Maya Mother Goddess: I still remember the first time I walked through those doors to see other bands. It was my first trip to NYC in September of ‘94. It was like I was on a pilgrimage and CBGB’s was Mecca. When I stepped through the doors of that venue for the first time, it was a hundred percent like the moment Dorothy stepped into technicolor out of her busted old house in the Wizard of Oz. Every cell in my body came alive. I don’t remember specifically what my first gig was there off the top of my head. I ended up playing there many times and never lost that sense of reverence for the holy place it was. It also had arguably the best sound of all the stages I played in New York…and of course, the nastiest bathrooms!

Photo courtesy of Maya Mother Goddess 

Samantha Hollins: You’ve been a creative force over the years. Did you take a walk out of the spotlight? If so what motivated that decision? 

Maya Mother Goddess: It wasn’t an intentional exodus but the music force inside me has definitely been in stasis for longer than I thought possible. Music was my whole life and all that I had ever planned on doing. Unfortunately my life in NYC took a sour turn when I spent too much of my energy being emotionally tormented by a junkie. People saw the stars and the strength but no one knew the struggle that was happening privately. I had big dreams and was on the right path in most ways, but ultimately I was young and foolish with my heart and ended up in the most toxic relationship ever that almost killed me. By the time I escaped that situation, I was starting to have health issues as well. Long story short, I made my way back to Dallas to stay with my mama “for a while” as I got my health sorted out. That was over 14 years ago. Holy shit. 14 years? Yep.

Samantha Hollins: What did it feel like to land back on stage in December 15, 2019 at the Bowery Electric with the likes of 24-7 SpyzHoneychild Coleman and many more? I so wanted to be there. What was the vibe like? 

Maya Mother Goddess: Man, that night was such a powerful homecoming. It was a birthday party for the unstoppable Luqman Brown of FUNKFACE and his birthday shows are always a great party…but that one was also the fundraiser to help with medical bills for the open heart surgery he had just endured. So there was this send of Big Love and togetherness which was palpable. 24-7 Spyz of course are legends and they kicked the night off with their massie sound that I really thought was going to blow the place up! Then the Funkface guys hit the stage, and all the rest of us performers stepped in to do the vocals in tribute to Luqman. I know I keep using the word “magical” but holy shit that night was unreal. It definitely reignited the fires to make me want to be back onstage…aaaaand then 2020 happened, so…..

Photo courtesy of Maya Mother Goddess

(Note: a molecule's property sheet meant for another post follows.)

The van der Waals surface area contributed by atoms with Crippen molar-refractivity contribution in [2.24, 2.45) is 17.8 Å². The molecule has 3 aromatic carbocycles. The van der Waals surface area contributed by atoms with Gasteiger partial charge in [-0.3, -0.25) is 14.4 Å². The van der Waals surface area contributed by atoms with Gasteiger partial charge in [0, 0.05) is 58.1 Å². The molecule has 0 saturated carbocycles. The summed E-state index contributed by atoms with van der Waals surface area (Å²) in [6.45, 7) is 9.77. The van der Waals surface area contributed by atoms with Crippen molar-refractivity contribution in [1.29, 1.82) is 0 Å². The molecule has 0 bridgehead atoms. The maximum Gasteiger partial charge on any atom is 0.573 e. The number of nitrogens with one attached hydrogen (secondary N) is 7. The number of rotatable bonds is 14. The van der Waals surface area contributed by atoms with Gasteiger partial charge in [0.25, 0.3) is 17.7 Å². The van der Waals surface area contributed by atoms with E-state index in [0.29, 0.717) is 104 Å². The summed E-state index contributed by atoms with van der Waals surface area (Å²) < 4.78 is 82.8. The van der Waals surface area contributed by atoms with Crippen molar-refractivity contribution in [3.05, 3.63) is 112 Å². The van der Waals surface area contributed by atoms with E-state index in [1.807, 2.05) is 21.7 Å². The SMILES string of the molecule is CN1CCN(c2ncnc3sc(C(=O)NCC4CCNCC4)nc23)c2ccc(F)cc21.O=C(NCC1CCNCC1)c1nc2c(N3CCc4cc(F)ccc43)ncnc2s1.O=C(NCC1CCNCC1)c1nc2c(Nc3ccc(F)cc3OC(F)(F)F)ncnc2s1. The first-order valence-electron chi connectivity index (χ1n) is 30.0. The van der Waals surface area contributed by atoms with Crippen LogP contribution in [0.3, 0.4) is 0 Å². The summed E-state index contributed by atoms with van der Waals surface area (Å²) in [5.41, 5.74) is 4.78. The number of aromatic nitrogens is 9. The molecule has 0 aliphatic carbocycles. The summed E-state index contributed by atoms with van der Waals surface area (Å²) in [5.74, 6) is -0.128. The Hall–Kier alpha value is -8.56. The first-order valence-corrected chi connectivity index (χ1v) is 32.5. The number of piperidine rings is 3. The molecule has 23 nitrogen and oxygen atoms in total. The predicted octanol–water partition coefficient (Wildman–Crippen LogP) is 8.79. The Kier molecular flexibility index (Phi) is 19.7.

Samantha Hollins: I was so mesmerized by your short film “RAIN”. I keep watching it in awe. What is your storyline that connects with such a brilliant piece of art? 

Maya Mother Goddess: Thank you so much! Part of the reason I wanted to make the film was because at the time I started working on it there were zero Black women with any significant superhero representation in film. I loved the character of Storm and at the time I had never seen the mohawk version of her character brought to life either. But more personally the story I wrote was about a tragedy I had experienced which knocked the life out of me for some time. At the end of 2011 my son Orion was born still. His name appears at the very opening of the film. The journey of the character in the story parallels parts of my own journey: from hopelessness and powerlessness to anger to renewal. The journey for me isn’t over of course. Grief that heavy comes and goes in cycles. But making and sharing that film was great catharsis.

Samantha Hollins: You embody an abundance of strength through your artistry. What do you consider to be your Super Powers to get through the -isms in the industry over the years?

Maya Mother Goddess: I think all Black women have to have certain underlying awareness and preparedness, because we got the whole world trying to kick us around and convince us we don’t matter from day one. I also know that we are the original Mothers and the first creators. That’s just science. That’s who we are. We are the Earth herself. Black and brown and soft and hard and growing and flowing with water and fire; always renewing. That kind of Absolute Truth can never stay buried for too long no matter who thinks they are in control.

Samantha Hollins: What are you passionate about outside of music and art? 

Maya Mother Goddess: This may not sound very Rock’n’Roll but I love being around animals kinda more than most humans. One day I want to have a little rescue ranch where I can provide shelter and love for random misfit creatures who might not have found it elsewhere. I have cats now but we’re planning to get goats soon. I want like alpacas and pigs and whatnot…and like a random blind zebra. I also started some pretty intense martial arts training after the loss of my son. That is still a huge part of my heart even though I haven’t actively trained in way too long. Again dealing with health crap slowed me down in a lot of areas…but I’m still kickin’.

Samantha Hollins: What is the next chapter for your immense artistic expression?

Maya Mother Goddess: I never know. I had no idea I would ever make a film but now I’m kinda in love with that process and would love to do it again. I also have some weird sci-fi-ish novels I need to get out of my brain at some point. I would love to just spend my time writing and taking care of animals and then randomly jumping onstage with my guitar to blow minds and remind these kids what’s up! I also draw and paint silly little things a lot just to keep some kind of flow going, even when i feel like shit. Depression is a real force in my life that I am constantly working to keep in check. Creating helps. So I’ll keep doing that in random, weird ways for as long as I can.

Photo courtesy of Maya Mother Goddess 

Samantha Hollins: No void was felt when she left the music business behind because she left it all on the stage…and what she left grew into a profound legacy. That legacy made room for Maya Mother Goddess to evoke many creative forces. 

Check out Maya Mother Goddess mind blowing film “Rain” here:

A fan film created by Maya “Mother Goddess”Glick, directed by Zane Rutledge and Jeff Stolhand, and produced by Matt Joyce. Inspired by the “punk” incarnation of the Marvel superhero Storm of the X-Men.

To learn more about Maya Mother Goddess check her out on her Instagram page @Mayasokora.